DR: The company’s high-level mission is to invest in companies and technologies that impact the efficient movement of people and goods. The automotive industry is one component, but so are supply chains and logistics, as well as AI and big data and their effects. So we will invest in all modes of transport – road, rail, bicycle, air. We also invest in vertical technologies like cybersecurity and additive manufacturing.

TC: These are mostly seed and Series A checks?

DR: We invest in areas A and B as well as in startups in the seed stage and in later investments. We see ourselves bringing the same value that a strategic investor could bring without the terms and conditions attached, as we work with many other corporate VCs and mobility-focused VCs and we are trying to see if we can help with that [business development] Page to get the startup in front of the right person at the right company.

TC: Is there a particular focus on trying to fund startups in Detroit and the wider Midwest?

DR: Our mandate is not geographically specific. We have investments on both coasts of northeast Boston, Tennessee [where Fontinalis’s portfolio company, FreightWaves, the market forecasting and analytics platform is based]. We have offers in Switzerland and Israel. We look globally; We are more concerned with creating added value.

TC: One of the other founding partners of Fontinalis, Chris Cheever, is based in Boston. Has the company ever considered moving outside of Detroit?

DR: No, two of our founding partners are based here. A lot of the companies we’ve funded are also coming because of the infrastructure here on the manufacturing side and things like the Michigan Mobility Center, and we can both facilitate many of these launches and be a constant man on the ground ‘for companies that aren’t based here .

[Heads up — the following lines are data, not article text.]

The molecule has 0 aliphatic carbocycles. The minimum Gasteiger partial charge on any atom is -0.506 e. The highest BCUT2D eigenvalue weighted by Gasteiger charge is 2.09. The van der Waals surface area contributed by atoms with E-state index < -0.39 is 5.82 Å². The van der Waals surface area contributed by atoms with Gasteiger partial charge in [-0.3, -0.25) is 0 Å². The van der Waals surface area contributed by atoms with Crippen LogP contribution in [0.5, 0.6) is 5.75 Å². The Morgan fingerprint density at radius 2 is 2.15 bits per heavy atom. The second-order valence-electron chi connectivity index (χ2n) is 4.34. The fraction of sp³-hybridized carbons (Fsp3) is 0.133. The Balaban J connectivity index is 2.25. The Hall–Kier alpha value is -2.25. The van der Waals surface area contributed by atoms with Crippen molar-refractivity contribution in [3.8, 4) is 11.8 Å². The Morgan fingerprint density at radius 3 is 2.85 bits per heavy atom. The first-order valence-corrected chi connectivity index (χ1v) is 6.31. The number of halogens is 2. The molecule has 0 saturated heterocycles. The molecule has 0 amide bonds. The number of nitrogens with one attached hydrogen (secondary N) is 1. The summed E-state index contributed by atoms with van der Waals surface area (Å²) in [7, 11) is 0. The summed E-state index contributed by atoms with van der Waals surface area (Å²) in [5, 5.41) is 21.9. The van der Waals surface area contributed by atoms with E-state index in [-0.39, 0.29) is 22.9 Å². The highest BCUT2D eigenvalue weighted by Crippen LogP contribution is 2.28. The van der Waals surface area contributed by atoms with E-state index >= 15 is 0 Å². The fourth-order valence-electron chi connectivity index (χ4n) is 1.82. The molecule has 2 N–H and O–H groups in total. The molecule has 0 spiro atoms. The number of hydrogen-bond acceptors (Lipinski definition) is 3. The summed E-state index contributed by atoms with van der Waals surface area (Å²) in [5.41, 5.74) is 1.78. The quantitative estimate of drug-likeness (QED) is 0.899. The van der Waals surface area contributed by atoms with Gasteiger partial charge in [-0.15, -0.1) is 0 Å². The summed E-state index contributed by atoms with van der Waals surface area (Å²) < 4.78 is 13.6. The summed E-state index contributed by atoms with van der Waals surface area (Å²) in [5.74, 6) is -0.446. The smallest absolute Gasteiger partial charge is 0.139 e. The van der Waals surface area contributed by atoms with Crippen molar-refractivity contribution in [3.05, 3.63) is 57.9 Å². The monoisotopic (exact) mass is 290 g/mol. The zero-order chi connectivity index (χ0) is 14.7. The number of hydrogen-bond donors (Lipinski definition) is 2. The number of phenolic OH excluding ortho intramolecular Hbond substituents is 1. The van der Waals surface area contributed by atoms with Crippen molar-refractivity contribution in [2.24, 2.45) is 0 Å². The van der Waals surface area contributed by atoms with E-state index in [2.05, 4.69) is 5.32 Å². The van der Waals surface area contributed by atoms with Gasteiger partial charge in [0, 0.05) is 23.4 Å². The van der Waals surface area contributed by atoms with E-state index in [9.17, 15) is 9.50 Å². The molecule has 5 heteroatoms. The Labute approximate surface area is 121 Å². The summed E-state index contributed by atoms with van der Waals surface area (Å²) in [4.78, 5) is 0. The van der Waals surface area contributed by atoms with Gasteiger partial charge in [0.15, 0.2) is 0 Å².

TC: Does Detroit have professional service companies to host startups?

DR: We have seen a number of law firms over the past five years [that work with startups] Plant flags in Ann Arbor and it’s encouraging to see.

From a business perspective, you also have the University of Michigan research corridor, as well as the automotive and OEM suppliers, and access to mechanical and electrical engineers whose skills are as strong and competitive as anywhere in the country. There has been a major focus over the past five years, including from policy makers in cities and states. [to strengthen Michigan’s positioning] including through the Office of Future Mobility and Electrification and Detroit’s arm for economic development, which brings startups to the city. There are tons of resources in the back of what you saw on the property page and all that [billionaire investor] Dan Gilbert did [for the city]This includes buying skyscrapers, creating Class A office space, and remarketing.

TC: I had the chance to speak to Dan about the quality of life there, and he’s obviously a big advocate.

DR: Michigan and Detroit are super unique. The suburbs have a really strong school system and Detroit is fantastic to live in. It feels like its own startup, with new restaurants and new buildings and people all over the terrace, even if Detroit retains its historic flair with lots of 100-year-old buildings. You also have the Great Lakes and skiing and the great outdoors. You can make comparisons with other startup hotbeds, but there are certain aspects that can be found in Michigan.

TC: Anecdotal, does it feel like people who grew up there are staying instead of going in other directions?

DR: When I was a college student, 75% of people said, “I’m going to Chicago or New York.” That has changed. Now people are moving to downtown Detroit. There is high-end real estate, one aspect of walkability, and if you are a sports or music fan the access to such things is second to none. You don’t have to plan anything as there are 10 different things to choose from on a Friday night, from theaters to stadiums to art galleries. There are a ton of things that attract different types of people.

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Dusty Kennedy